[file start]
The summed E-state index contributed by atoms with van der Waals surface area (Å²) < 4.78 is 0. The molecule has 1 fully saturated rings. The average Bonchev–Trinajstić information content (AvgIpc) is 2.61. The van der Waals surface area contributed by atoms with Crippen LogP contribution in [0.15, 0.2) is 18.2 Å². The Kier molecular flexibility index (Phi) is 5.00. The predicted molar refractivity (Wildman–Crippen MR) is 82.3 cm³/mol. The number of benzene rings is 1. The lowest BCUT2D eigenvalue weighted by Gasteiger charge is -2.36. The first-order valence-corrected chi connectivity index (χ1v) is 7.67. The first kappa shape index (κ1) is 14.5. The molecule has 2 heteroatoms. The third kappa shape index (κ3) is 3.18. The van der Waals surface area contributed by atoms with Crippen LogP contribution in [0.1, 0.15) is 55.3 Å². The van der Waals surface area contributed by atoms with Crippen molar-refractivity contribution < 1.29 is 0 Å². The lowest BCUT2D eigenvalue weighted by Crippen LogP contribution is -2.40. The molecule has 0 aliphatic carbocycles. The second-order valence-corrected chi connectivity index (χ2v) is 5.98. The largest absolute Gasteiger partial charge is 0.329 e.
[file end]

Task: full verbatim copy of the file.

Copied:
The summed E-state index contributed by atoms with van der Waals surface area (Å²) < 4.78 is 0. The molecule has 1 fully saturated rings. The average Bonchev–Trinajstić information content (AvgIpc) is 2.61. The van der Waals surface area contributed by atoms with Crippen LogP contribution in [0.15, 0.2) is 18.2 Å². The Kier molecular flexibility index (Phi) is 5.00. The predicted molar refractivity (Wildman–Crippen MR) is 82.3 cm³/mol. The number of benzene rings is 1. The lowest BCUT2D eigenvalue weighted by Gasteiger charge is -2.36. The first-order valence-corrected chi connectivity index (χ1v) is 7.67. The first kappa shape index (κ1) is 14.5. The molecule has 2 heteroatoms. The third kappa shape index (κ3) is 3.18. The van der Waals surface area contributed by atoms with Crippen LogP contribution in [0.1, 0.15) is 55.3 Å². The van der Waals surface area contributed by atoms with Crippen molar-refractivity contribution < 1.29 is 0 Å². The lowest BCUT2D eigenvalue weighted by Crippen LogP contribution is -2.40. The molecule has 0 aliphatic carbocycles. The second-order valence-corrected chi connectivity index (χ2v) is 5.98. The largest absolute Gasteiger partial charge is 0.329 e.